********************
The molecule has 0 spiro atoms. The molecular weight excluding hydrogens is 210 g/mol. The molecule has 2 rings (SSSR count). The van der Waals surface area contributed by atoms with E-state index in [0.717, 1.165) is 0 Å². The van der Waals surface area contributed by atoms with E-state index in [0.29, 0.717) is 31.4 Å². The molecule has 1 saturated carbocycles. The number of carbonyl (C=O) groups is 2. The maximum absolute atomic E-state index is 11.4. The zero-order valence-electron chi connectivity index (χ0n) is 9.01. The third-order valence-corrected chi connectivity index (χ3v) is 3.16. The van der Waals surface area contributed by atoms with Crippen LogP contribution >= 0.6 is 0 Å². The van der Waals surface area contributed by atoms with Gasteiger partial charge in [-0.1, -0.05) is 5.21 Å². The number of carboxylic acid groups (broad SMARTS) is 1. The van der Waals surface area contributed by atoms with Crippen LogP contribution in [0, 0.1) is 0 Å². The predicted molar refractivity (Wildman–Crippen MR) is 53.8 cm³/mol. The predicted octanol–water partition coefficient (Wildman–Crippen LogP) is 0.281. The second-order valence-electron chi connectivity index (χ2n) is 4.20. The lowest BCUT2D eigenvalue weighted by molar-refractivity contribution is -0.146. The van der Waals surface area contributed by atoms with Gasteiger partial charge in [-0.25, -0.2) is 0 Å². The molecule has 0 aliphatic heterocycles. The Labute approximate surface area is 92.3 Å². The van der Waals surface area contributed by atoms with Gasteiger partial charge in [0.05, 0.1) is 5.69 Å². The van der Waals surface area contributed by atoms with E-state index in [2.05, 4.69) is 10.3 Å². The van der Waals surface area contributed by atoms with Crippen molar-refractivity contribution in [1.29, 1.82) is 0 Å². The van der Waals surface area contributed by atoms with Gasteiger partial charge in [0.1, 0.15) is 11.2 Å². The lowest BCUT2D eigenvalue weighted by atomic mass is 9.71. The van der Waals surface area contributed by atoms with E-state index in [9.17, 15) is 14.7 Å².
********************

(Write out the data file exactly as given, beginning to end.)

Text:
The molecule has 0 spiro atoms. The molecular weight excluding hydrogens is 210 g/mol. The molecule has 2 rings (SSSR count). The van der Waals surface area contributed by atoms with E-state index in [0.717, 1.165) is 0 Å². The van der Waals surface area contributed by atoms with E-state index in [0.29, 0.717) is 31.4 Å². The molecule has 1 saturated carbocycles. The number of carbonyl (C=O) groups is 2. The maximum absolute atomic E-state index is 11.4. The zero-order valence-electron chi connectivity index (χ0n) is 9.01. The third-order valence-corrected chi connectivity index (χ3v) is 3.16. The van der Waals surface area contributed by atoms with Crippen LogP contribution >= 0.6 is 0 Å². The van der Waals surface area contributed by atoms with Gasteiger partial charge in [-0.1, -0.05) is 5.21 Å². The number of carboxylic acid groups (broad SMARTS) is 1. The van der Waals surface area contributed by atoms with Crippen LogP contribution in [0, 0.1) is 0 Å². The predicted molar refractivity (Wildman–Crippen MR) is 53.8 cm³/mol. The predicted octanol–water partition coefficient (Wildman–Crippen LogP) is 0.281. The second-order valence-electron chi connectivity index (χ2n) is 4.20. The lowest BCUT2D eigenvalue weighted by molar-refractivity contribution is -0.146. The van der Waals surface area contributed by atoms with Gasteiger partial charge in [-0.25, -0.2) is 0 Å². The molecule has 0 aliphatic heterocycles. The Labute approximate surface area is 92.3 Å². The van der Waals surface area contributed by atoms with Gasteiger partial charge in [0.05, 0.1) is 5.69 Å². The van der Waals surface area contributed by atoms with E-state index in [2.05, 4.69) is 10.3 Å². The van der Waals surface area contributed by atoms with Crippen molar-refractivity contribution in [1.29, 1.82) is 0 Å². The van der Waals surface area contributed by atoms with Gasteiger partial charge in [0.1, 0.15) is 11.2 Å². The lowest BCUT2D eigenvalue weighted by atomic mass is 9.71. The van der Waals surface area contributed by atoms with E-state index in [9.17, 15) is 14.7 Å².